Last week’s Purdue Farm Management Tour stopped in Evansville at the farm of Indiana Farm Bureau President Randy Kron. With Randy being away from the farm frequently on Farm Bureau business, many of the responsibilities fall to his wife, Joyce, and son, Ben. Joyce says they’re a good team.
“It’s myself and Ben full-time and then we have a guy who, we’ve been very fortunate, has been with us for 28 years, and so we’ve worked together for a lot of years. I think we make a really good team and everybody kind of has their thing that they do, and it just seems to have worked out really well for us. It is really nice, when Randy and I have done this all these years and all the time and effort you put into it, it’s nice to see your son come in and take over.”
Ben placed first last year in the National Corn Growers Association National Corn Yield Contest in the irrigated strip-till corn category, achieving 367 bushels per acre. So, naturally, HAT asked him if he would share his recipe for success.
“Yes, it is a proper application of certain nutrients at an exact time,” Kron chuckled.
OK, so he’s not going to give away all his trade secrets. He did say that the contest was a good learning experience and is helping them make decisions on the rest of their corn.
“There’s obviously a lot of different applications we made and through it we were able to figure out which of these really paid and which of them we were doing just because it was a high yield contest. So, there were a lot of different things and applications and timings of applications that we were able to tweak and change and actually made us a lot more efficient in what we’re doing.”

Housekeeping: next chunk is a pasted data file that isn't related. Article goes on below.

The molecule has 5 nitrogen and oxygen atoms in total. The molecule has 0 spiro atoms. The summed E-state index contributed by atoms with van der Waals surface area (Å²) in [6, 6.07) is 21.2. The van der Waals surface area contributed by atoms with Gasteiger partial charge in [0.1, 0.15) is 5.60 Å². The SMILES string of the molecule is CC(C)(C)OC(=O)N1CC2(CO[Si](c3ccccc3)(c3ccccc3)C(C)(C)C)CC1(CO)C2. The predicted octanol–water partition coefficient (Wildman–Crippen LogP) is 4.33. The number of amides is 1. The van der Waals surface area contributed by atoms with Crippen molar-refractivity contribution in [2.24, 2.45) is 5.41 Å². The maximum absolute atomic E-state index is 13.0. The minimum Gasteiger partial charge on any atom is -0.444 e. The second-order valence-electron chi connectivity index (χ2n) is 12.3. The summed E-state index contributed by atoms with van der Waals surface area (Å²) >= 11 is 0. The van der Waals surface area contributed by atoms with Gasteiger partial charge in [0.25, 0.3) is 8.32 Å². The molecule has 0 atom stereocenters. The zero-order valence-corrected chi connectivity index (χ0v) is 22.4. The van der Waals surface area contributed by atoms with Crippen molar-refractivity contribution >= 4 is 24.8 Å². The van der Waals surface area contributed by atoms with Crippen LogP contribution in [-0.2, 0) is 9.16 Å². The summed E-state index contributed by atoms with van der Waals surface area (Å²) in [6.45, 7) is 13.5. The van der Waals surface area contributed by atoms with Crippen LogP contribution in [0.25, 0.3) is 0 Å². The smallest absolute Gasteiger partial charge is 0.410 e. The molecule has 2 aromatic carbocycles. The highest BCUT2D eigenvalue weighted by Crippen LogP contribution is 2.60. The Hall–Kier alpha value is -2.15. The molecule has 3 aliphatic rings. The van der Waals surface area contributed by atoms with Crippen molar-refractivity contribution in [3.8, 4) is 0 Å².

During the Purdue Farm Management Tour, Randy spoke about the importance of getting involved and establishing relationships with government officials.
“It might be at your county level- county commissioners, county council, area plan- but also at your state level and national level. There are people that are going to speak on your behalf and they’re not looking out for your best interest. I can’t stress enough that people need to stand up and have their voice heard, tell their story. So, having a relationship with legislators that they trust you and when it’s an agriculture issue, I’d like them talking to a farmer to get the information, not from somebody else and their perspective.”
Randy has served as President of Indiana Farm Bureau for the past 5 years.